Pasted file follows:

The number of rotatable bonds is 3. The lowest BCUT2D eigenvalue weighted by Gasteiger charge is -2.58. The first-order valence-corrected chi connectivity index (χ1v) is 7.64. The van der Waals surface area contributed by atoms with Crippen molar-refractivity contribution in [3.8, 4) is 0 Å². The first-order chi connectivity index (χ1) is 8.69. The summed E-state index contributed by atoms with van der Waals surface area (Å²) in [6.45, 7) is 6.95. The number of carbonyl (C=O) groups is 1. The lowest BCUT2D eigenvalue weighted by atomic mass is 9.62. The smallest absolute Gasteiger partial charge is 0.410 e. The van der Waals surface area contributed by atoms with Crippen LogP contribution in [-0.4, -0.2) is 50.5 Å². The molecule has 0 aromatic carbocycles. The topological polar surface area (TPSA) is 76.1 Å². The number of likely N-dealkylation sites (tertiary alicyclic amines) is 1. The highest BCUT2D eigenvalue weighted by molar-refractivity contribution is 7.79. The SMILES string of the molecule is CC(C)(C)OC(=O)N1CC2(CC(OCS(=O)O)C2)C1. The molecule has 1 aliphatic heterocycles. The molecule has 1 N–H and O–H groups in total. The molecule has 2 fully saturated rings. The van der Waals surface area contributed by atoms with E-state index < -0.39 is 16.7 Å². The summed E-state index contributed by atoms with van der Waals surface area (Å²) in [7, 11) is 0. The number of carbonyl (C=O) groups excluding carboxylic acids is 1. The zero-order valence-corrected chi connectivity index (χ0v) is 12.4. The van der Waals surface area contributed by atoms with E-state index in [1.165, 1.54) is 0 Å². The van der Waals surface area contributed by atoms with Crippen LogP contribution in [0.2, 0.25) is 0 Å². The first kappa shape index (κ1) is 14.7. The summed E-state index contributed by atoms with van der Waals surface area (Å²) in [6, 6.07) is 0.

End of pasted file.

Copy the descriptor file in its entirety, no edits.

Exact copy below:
The number of rotatable bonds is 3. The lowest BCUT2D eigenvalue weighted by Gasteiger charge is -2.58. The first-order valence-corrected chi connectivity index (χ1v) is 7.64. The van der Waals surface area contributed by atoms with Crippen molar-refractivity contribution in [3.8, 4) is 0 Å². The first-order chi connectivity index (χ1) is 8.69. The summed E-state index contributed by atoms with van der Waals surface area (Å²) in [6.45, 7) is 6.95. The number of carbonyl (C=O) groups is 1. The lowest BCUT2D eigenvalue weighted by atomic mass is 9.62. The smallest absolute Gasteiger partial charge is 0.410 e. The van der Waals surface area contributed by atoms with Crippen LogP contribution in [-0.4, -0.2) is 50.5 Å². The molecule has 0 aromatic carbocycles. The topological polar surface area (TPSA) is 76.1 Å². The number of likely N-dealkylation sites (tertiary alicyclic amines) is 1. The highest BCUT2D eigenvalue weighted by molar-refractivity contribution is 7.79. The SMILES string of the molecule is CC(C)(C)OC(=O)N1CC2(CC(OCS(=O)O)C2)C1. The molecule has 1 aliphatic heterocycles. The molecule has 1 N–H and O–H groups in total. The molecule has 2 fully saturated rings. The van der Waals surface area contributed by atoms with E-state index < -0.39 is 16.7 Å². The summed E-state index contributed by atoms with van der Waals surface area (Å²) in [7, 11) is 0. The number of carbonyl (C=O) groups excluding carboxylic acids is 1. The zero-order valence-corrected chi connectivity index (χ0v) is 12.4. The van der Waals surface area contributed by atoms with E-state index in [1.165, 1.54) is 0 Å². The van der Waals surface area contributed by atoms with Crippen LogP contribution in [0.2, 0.25) is 0 Å². The first kappa shape index (κ1) is 14.7. The summed E-state index contributed by atoms with van der Waals surface area (Å²) in [6, 6.07) is 0.